By Dr. S.A. Mohan Krishna, Observational Astronomer
A meteor, sometimes called a “shooting star,” can be the brightest object in the night sky. Wandering through space, perhaps as debris left behind by a comet, meteoroids enter the earth’s atmosphere, are heated by friction and for a few seconds streak across the sky as a meteor with a glowing trail. A brilliant meteor, called a fireball, may weigh many kilograms, but even a meteor weighing less than a gram can produce a beautiful trail. Some of these visitors are large enough to survive their trip through the atmosphere and impact the ground as meteorites. Fireballs are sometimes followed by trails of light that persist for up to 30 minutes; some, called bolides, explode with a loud thunderous sound.
On November 16, 17 and 18, it is unambiguous for us to see the mesmerising ‘Leonids’ meteor showers. This year, meteor showers will be moderately good as it will be quite free from full moon, but the moon will be waning gibbous this time. Leonid is a meteor shower known for its variable activity. The years around parent Comet 55P TEMPEL-TUTTLE returns gave considerable activity enhancements, sometimes up to stormy levels. Late autumn around Nov. 17 before dawn, dedicated meteor watchers have long kept a vigil. In the cold, early morning darkness the sky glimmers with a preview of early spring constellations.
The Leonid meteors at their peak are capable of producing the spectacular display of celestial fireworks known to man. The Leonids are the swiftest of all shower meteors, at 44 miles per second — almost the highest theoretical speed for meteors belonging to the solar system — because their orbit runs nearly head-on to the Earth’s. No Leonid has been known to escape entire vaporisation and reach the ground as a meteorite. Many are bright, some are fireballs; greenish or bluish, which can sometimes persist for five minutes or more!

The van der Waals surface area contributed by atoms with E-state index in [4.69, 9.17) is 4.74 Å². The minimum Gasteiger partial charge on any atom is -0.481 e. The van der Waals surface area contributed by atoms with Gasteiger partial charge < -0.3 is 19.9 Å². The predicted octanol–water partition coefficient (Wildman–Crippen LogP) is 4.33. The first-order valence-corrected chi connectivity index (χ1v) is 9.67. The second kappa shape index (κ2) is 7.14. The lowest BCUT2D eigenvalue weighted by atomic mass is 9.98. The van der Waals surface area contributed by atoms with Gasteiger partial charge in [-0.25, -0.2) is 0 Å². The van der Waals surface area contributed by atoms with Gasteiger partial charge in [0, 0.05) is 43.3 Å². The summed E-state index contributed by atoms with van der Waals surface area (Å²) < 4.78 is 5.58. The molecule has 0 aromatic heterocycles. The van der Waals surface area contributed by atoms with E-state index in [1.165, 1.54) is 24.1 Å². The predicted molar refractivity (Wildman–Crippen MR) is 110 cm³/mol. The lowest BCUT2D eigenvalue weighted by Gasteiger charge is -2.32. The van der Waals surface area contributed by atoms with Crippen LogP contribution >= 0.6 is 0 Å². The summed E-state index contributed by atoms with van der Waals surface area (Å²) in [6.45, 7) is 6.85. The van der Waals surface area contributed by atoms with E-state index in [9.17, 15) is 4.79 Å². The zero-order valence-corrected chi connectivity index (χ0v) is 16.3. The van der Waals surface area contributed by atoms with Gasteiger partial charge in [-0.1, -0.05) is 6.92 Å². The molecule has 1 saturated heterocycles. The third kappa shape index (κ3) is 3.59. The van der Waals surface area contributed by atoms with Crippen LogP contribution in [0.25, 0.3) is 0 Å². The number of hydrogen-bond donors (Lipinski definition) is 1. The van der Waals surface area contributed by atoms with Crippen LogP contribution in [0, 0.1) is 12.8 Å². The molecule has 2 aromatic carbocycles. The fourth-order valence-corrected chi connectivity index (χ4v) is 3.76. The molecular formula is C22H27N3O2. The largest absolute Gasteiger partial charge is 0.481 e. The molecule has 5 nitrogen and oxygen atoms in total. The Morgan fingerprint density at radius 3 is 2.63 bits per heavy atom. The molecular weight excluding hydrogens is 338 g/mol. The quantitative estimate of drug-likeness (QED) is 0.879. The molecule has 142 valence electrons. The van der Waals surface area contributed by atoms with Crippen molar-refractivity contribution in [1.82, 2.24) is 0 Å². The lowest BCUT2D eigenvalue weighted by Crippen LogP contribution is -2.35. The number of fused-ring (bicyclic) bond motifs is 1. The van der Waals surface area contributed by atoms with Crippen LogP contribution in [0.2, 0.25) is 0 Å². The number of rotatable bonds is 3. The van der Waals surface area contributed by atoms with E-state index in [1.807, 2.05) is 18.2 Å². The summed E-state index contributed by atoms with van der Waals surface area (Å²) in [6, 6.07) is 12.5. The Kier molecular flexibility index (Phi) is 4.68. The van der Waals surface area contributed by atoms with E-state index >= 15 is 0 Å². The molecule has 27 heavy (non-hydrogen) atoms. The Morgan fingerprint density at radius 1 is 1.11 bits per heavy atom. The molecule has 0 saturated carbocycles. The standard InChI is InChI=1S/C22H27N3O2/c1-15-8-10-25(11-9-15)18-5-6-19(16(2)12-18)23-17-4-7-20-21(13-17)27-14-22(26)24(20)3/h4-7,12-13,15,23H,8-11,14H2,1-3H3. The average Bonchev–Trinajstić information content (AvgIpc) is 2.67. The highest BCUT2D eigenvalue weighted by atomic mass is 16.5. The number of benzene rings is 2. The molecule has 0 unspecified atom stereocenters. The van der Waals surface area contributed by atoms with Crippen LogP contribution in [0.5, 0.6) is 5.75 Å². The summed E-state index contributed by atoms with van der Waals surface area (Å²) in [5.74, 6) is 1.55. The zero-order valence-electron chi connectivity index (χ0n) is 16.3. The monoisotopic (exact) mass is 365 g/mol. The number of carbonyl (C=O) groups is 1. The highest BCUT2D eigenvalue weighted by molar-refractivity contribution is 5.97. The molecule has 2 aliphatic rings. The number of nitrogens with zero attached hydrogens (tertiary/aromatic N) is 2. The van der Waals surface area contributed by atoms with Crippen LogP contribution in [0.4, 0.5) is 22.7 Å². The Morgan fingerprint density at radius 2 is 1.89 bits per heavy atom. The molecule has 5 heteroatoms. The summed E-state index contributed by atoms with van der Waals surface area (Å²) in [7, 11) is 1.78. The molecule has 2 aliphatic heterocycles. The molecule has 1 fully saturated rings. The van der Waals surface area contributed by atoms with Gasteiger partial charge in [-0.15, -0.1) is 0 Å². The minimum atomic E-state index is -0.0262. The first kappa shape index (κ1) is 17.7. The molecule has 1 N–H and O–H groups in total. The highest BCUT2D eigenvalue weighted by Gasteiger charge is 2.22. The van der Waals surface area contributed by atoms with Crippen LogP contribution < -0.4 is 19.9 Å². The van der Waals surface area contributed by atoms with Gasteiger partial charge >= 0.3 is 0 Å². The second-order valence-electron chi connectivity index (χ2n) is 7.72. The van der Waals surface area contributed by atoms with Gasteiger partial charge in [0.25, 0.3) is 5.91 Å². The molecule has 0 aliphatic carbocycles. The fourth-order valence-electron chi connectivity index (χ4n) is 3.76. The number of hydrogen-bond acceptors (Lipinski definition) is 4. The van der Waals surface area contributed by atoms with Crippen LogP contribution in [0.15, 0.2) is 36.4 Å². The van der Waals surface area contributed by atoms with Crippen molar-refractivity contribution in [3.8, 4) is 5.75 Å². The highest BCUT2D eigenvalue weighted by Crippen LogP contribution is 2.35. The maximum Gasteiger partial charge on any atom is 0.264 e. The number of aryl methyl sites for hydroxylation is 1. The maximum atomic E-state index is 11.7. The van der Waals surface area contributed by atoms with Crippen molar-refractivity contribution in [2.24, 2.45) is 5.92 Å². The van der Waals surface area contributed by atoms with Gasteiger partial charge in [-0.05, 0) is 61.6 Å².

The Leonids, historically are active from Nov.14 to 21. The source of the Leonids was first identified in 1866 by the Italian Astronomer, Giovanni Virginio Schiaparelli (1835 – 1910). The annual meteor shower known as the Leonids happens every November and is one of the most famous of all meteor showers. The peak of the Leonid meteor shower will occur on the morning of Nov. 17. Usually, this meteor shower can be seen between 11 pm to 5.30 am in south-eastern direction.
The shower has a peak every 33 years and can put on some very spectacular performances, such as back in 2001 with well over 300 meteors per hour. The Leonid Meteors are produced by debris from the Temple-Tuttle-55 Comet. Debris fields are created each time the comet passes close to the sun.
Existing debris fields are slightly changed in their orbital trajectories by small orbit perturbations primarily caused by the gravity fields of Jupiter and the sun and by heating from the sun. The 2019 Leonid meteor showers begin to appear in early November with the peak of the showers occurring on Nov. 17.
Leonid activities are tracked very well with the use of meteor particles evolution modeling. Particles ejected by the comet form lengthy trails. One of the reasons is radiation pressure force, which acts parallel with gravitational forces. Gravitational force is dependent on a particle mass, i.e. it is proportional to the third power of particle radius. The out crying radiation pressure is defined by the second power of particle radius.
The spectator stands agape, his mind numbed, his eyes dazzled, and his soul thrilled by the sight of shooting stars appearing by the hundreds. Perhaps even thousands per hour.
Every year, as noted above, a scattered few Leonids can be seen. Normally that is all there is to the Leonid meteor shower. Do not forget to see to this meteor shower particularly on November 16 and 17.